With the recent stock market slump, the dangerous Iran deal, the end of the shmittah year and the final blood moon coinciding, preppers, also known as survivalists, can look to the Bible just in case things get worse before they get better.
Preppers are people who actively prepare for local, national and international emergencies. They were once thought of as conspiracy theorist crazies stocking up hundreds of cans of beans and dozens of rounds of ammunition. Today, preppers are gaining credibility in the increasingly chaotic world in which we live.
Preparation is nothing new to the Jewish people. The Israelite slaves prepared for the exodus from Egypt by taking a year-old lamb into their homes on the 10th of the Hebrew month of Nisan and slaughtering it on the 14th day (Exodus 12:3-6). The Jews prepared for three days at the foot of Mount Sinai in advance of receiving the Torah (Exodus 19:15). And today, Sabbath observant Jews prepare in advance each week for the Sabbath.
If it’s prudent to be prepared, what are some reasonable acts average people can take to ready themselves for what might be coming, as the possible End of Days approaches?
Most people think of food and water first. Water is critical and should be the first thing you store. Calculate a gallon (4 liters) of water per person per day. For most people, that’s going to take a lot of space. As an example, you would need 18 six-packs of 2-liter bottles of water for a family of four for two weeks.
Although recommendations vary from three days to six months, typical advice is to have two weeks worth of canned or other non-perishable food, such as peanut butter, dried fruit, nuts and seeds set aside for emergency use. Honey doesn’t spoil and some people suggest having salt as part of your emergency food kit.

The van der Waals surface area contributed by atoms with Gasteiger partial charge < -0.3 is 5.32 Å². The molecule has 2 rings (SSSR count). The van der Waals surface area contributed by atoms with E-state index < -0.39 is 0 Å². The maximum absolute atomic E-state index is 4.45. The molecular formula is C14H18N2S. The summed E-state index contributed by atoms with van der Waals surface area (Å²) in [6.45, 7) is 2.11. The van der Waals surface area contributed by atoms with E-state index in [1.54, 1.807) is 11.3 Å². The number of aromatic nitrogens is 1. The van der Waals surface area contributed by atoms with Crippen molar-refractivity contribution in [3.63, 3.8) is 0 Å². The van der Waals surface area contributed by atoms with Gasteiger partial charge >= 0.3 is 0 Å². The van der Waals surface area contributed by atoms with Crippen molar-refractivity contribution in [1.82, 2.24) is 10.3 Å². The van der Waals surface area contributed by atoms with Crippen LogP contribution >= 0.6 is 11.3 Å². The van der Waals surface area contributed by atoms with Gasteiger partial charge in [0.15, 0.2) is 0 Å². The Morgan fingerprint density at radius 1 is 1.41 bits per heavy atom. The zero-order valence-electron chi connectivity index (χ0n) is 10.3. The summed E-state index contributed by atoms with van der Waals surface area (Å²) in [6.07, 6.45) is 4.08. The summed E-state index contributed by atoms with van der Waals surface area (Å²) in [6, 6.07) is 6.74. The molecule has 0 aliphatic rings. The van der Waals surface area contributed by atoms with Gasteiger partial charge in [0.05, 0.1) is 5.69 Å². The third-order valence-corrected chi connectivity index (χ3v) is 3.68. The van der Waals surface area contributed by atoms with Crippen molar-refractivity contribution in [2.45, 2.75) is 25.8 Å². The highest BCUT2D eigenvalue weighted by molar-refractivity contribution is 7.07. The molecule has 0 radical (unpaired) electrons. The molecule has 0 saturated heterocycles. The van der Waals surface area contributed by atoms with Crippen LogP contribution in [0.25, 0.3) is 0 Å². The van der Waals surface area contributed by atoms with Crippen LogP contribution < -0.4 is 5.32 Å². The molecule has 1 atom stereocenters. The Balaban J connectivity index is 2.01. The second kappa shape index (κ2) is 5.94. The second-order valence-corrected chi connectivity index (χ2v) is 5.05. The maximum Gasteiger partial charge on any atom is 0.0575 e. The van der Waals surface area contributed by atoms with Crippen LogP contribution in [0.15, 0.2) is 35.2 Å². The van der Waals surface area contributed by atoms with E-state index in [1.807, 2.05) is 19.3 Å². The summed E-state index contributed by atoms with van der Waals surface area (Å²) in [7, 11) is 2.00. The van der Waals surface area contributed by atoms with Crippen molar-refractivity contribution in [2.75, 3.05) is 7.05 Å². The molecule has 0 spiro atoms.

What about cash? Depending on your cash flow, it’s good to keep cash in small bills in a safe place, because banks and ATMs may shut down. Food and fuel shortages could also cause sharp increases in prices.
Fuel could turn out to be life-saving. Keep your car’s fuel tank full and consider storing extra gasoline if you have a way to do so safely. Consider purchasing a generator and definitely keep candles with matches and lighters in your prep kit.
Other things to consider including with your household preparation kit – essential medications, basic first aid supplies and toilet paper. If you live in Israel, it’s important to make sure your gas masks are up to date and are the right size for children.
None of these suggestions are intended to cause alarm and are prudent steps most anyone can take. If you research prepping, it’s easy to get overwhelmed at the number of things that are possible to do to prepare. Don’t get caught up in apocalyptic scenarios.
Bottom line, take reasonable precautions and have faith, along with having a Bible, a prayer book and other religious articles at the ready.